By Denise Dunbar | firstname.lastname@example.org
A widebody Boeing 767 can carry up to 375 passengers. But when Lance Hegerle, a senior diplomat with the State Department, led a secret mission to Nicaragua on February 9, the 767 that landed on a dark Managua runway at 2 a.m. was empty except for its crew and a small team of fewer than 20 people.
Their mission was to evacuate the more than 200 political prisoners that long-time Nicaraguan ruler Daniel Ortega turned out of his prisons that night. Ortega placed one condition on their release: They had to leave immediately for the United States. The inmates themselves had no idea this was happening. Incarcerated in various prisons around the country, they were awakened by pounding on their cell doors at roughly 10 p.m. on February 8. According to Hegerle, these political prisoners were frightened and bewildered as they were led outside.
“They were put on Russian-donated prison buses with blankets on the windows and were driven to, they didn’t know where,” Hegerle said. “And each bus was a different story. They maybe guessed early on that they may be going to Cuba. Some thought they were going to a different prison. Some thought they were going to be executed. There was no information given.”
Hegerle, who was a State Department deputy director for Central America at the time of this interview, said some of the prisoners told him they realized they were going to the airport only when they turned onto the airport runway.
“Many of them remarked when they saw the plane, they thought it might be the United States. A couple of them said, ‘It’s when I saw you standing there. There’s the fat American. That’s where I’m going,’” Hegerle laughed.
The U.S. diplomatic team eventually got 222 of the 224 prisoners processed and on board; two opted to go back to their Nicaraguan prisons rather than evacuate. Their reasons are unknown – as is the reasoning behind the Ortega regime’s decision to let the other 222 leave for the U.S.
The plane was packed and raucous on its return – a striking contrast to the worried tiny team that had made the trip down just hours prior. By early afternoon on February 9, the jet arrived at Dulles Airport, where it was met by family, friends, government workers and the media, all of whom had been notified of what was happening once the plane was wheels up from Managua.
Many of these former political prisoners have remained in the metropolitan D.C. area – though a significant number resettled in South Florida, with a smattering in California, Texas, Arkansas and other states.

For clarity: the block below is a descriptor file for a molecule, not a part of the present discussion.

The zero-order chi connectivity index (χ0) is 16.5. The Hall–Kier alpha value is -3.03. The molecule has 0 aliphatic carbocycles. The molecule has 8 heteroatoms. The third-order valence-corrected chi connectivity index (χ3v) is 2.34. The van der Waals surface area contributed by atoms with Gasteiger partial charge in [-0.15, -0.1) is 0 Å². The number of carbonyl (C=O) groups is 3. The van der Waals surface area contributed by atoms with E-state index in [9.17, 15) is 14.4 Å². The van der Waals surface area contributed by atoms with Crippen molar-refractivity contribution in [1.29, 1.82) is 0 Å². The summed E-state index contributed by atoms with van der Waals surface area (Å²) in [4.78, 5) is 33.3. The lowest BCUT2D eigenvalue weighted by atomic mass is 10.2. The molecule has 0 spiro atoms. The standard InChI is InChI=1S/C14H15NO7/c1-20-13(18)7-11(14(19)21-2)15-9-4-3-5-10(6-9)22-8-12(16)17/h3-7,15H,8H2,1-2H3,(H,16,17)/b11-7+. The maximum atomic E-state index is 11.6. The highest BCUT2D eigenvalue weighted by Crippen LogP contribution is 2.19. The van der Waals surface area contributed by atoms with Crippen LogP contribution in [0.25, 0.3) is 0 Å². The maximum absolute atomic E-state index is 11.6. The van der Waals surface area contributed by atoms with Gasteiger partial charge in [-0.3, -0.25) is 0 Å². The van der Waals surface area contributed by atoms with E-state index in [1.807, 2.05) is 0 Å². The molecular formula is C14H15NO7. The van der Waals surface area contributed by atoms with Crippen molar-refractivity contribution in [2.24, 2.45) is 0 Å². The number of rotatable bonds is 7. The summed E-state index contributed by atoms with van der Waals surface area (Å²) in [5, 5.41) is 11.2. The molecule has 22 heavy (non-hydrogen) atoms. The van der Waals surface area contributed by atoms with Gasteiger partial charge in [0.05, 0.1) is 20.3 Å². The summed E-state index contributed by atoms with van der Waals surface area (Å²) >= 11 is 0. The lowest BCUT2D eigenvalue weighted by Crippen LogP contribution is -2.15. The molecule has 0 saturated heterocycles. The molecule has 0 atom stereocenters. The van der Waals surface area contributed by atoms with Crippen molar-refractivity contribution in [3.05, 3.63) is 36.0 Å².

At least one former Nicaraguan prisoner has settled in Alexandria with their family. Because of safety concerns for relatives still in Nicaragua, they were only able to speak on background for this story rather than be quoted or give details about their political activities. The story of this person’s release, and those of all 222 prisoners, is told from Hegerle’s perspective.
‘A troubled democracy’
To fully understand the February 2023 rescue, one must have at least a passing understanding of political conditions in Nicaragua during the past five years. Hegerle posits that until 2018, the Ortega government was seen by the U.S. as “a troubled democracy.”
“[There were] a lot of troubling signs, but we had a very different relationship with them [than today],” Hegerle said.
In 2018, the regime made changes to Nicaragua’s social security program, which sparked peaceful protests. The turning point came when those targeted protests grew into a general outcry against the Ortega regime.
“The regime responded violently,” Hegerle said. “They killed over 300 protesters, some of them with sniper rifles shooting protesters carrying signs.
Another U.S. government official, who spoke only on background for this story, said the opposition overreached in going from protesting one specific reform to setting up blockades in Managua calling for Ortega’s ouster. According to this official, Ortega restored order by bringing in Cuban snipers to kill more than 325 Nicaraguans who were on the blockades.
Hegerle said many of those arrested in 2018-19 were among those released in February.
“During that time period, the regime arrested a lot of people. A lot. They kept well over 100 in prison that we were tracking. Most of them were low-profile protestors, campesinos. They were usually convicted of trumped up, fictitious criminal charges,” Hegerle said.